Warning: Some of the content in this blog may be triggering.

Last weekend, thousands of people rallied to protest the increasing levels of violence and other abuse against women by intimate partners. There comes a time when people say enough. That time has come. Among G20 nations, Australia ranks eighth for rates of domestic violence against women. There’s been an almost 30% spike in the rate of Australian women killed by intimate partners last year.

In the Church

A church community should be a safe place where abuse is named, victims are not blamed or shamed, and unequal gender roles are challenged. Sadly, this is not always the case. Domestic violence and other kinds of abuse occur in Christian families to the same degree as outside of the Christian community. Churches can do better. An excellent place to start is the Safer Faith website, which has abundant information, guidelines, resources, and Bible studies to help Christians and our communities be safer.

So, let’s explore some reasons why churches are not always safe and free from domestic violence.

Church Structure

Some church structures can be a critical factor in causing domestic violence. It concerns me that we still have patriarchal churches that are run by men and invariably support men at the expense of women. You can pick these churches a mile away. Check out their websites and observe the leadership structure. I’m not talking just about the staff. Who’s on the Board, the senior leadership, and are women permitted to teach and preach? If they’re all men, run away.


These churches invariably espouse Complementarianism, the belief that men and women are “equal but different.” I’m not suggesting that all complementarian churches have an abuse problem, and I don’t deny that there are clear differences between these two genders. Still, complementarianism usually places men in the superior role of leading and women as their “helper,” supporting the man of God. It’s all very Orwellian: All humans are equal, but some humans are more equal than others!

As Matthew Henry once wrote, “Eve was not taken out of Adam’s head to top him, neither out of his feet to be trampled on by him, but out of his side to be equal with him, under his arm to be protected by him, and near his heart to be loved by him.”

Church Teaching

It’s easy (and lazy) to quote isolated verses out of context. I heard of one guy who beat his wife while quoting scriptures on submission: “Wives, submit yourselves to your own husbands as you do to the Lord,” clearly ignoring the previous verse: “Submit to one another out of reverence for Christ.” Paul affirms that husbands should love their wives, just as Christ loved the church and gave himself up for her. I’m pretty sure Jesus doesn’t beat up his church (or anyone else, for that matter). Jesus stood up for the victims and showed compassion and grace. We are to follow his example.

Submission has been used for centuries to suppress women. I have heard of multiple occasions where a pastor has instructed a woman to stay with an abusive partner, to submit to him and to be the best wife she can be. The inference is that the violence is somehow her fault, and if she were a better wife, he wouldn’t hit her. If you’re in a situation like that, THIS PASTOR encourages you to get away to safety as quickly as possible and reach out for help.

Church Emphasis

Another woman told of her minister advising her that her husband might stop hitting her if she had more sex with him. This stereotype is emphasised by some of today’s megachurches that stress the manly man versus the feminine submissive woman who looks after the home and keeps her husband happy. Consider the recent Stronger Men’s Conference, complete with monster trucks, a sword swallower, a wrestling match, motorcycles, and pyrotechnics. In contrast, the upcoming women’s conference is all pretty and pink and looks like a promo for Barbie. Aussie megachurches are much the same.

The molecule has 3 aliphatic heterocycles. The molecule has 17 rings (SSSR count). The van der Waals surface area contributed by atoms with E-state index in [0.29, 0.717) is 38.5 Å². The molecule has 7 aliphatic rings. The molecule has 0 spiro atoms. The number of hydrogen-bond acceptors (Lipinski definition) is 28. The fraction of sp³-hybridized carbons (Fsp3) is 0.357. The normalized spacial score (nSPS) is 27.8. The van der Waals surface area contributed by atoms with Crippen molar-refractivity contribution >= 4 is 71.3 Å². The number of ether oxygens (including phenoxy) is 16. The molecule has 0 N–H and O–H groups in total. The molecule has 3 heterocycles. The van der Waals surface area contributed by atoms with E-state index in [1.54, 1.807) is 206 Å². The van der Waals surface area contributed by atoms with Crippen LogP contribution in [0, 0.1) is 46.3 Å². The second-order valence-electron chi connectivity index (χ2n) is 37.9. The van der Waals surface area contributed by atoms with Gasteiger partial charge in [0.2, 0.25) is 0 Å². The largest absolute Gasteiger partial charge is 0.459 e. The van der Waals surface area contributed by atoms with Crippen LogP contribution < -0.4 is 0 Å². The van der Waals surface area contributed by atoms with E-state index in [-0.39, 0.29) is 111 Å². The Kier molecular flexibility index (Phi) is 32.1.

Pastor Josh Howerton recently got himself into trouble for propagating this same trope at his church in Dallas, where he gave a “gold nugget of advice” that his mentor had given him for couples intending to marry. He encouraged men to do whatever their fiancés wanted in the lead-up to the wedding and then told the women they needed to do the same thing for their husbands on the wedding night: “Stand where he tells you to stand, wear what he tells you to wear, and do what he tells you to do.” With this level of objectivation and misogyny, this guy needs to get a new mentor.

These churches encourage men to be Wild at Heart and to recover their masculinity, strength, and roughness. Women are to delight in their men’s strength, look up adoringly at them, and think how lucky they are. Teaching like this leads to all kinds of abuse that, sadly, we see regularly reported by news outlets.

Other Causes

In the same way that some churches and Bible teachings characterise women as subordinate to men, pornography does the same thing. In porn, “females are characterised as subordinate to males, and their primary role is the provision of sex to men.” Much porn is gonzo, a genre that depicts hard-core, body-punishing sex in which women are demeaned and debased. It won’t be long until the man who consumes this rubbish wants to try it.

Domestic violence can be caused by alcohol abuse or drug use, which can lead to higher levels of aggression by perpetrators. Pregnancy may also intensify the risk of domestic violence, as can financial hardship and unemployment.


What I’ve written about here is complex; we all have a role. If we know someone who is violent or abusive to their wife or girlfriend, we need to act. Dads can talk to their sons about respect for women and healthy models of masculinity. All men can behave considerately towards others. Appropriately, the focus for International Men’s Day for 2024 is Positive Male Role Models.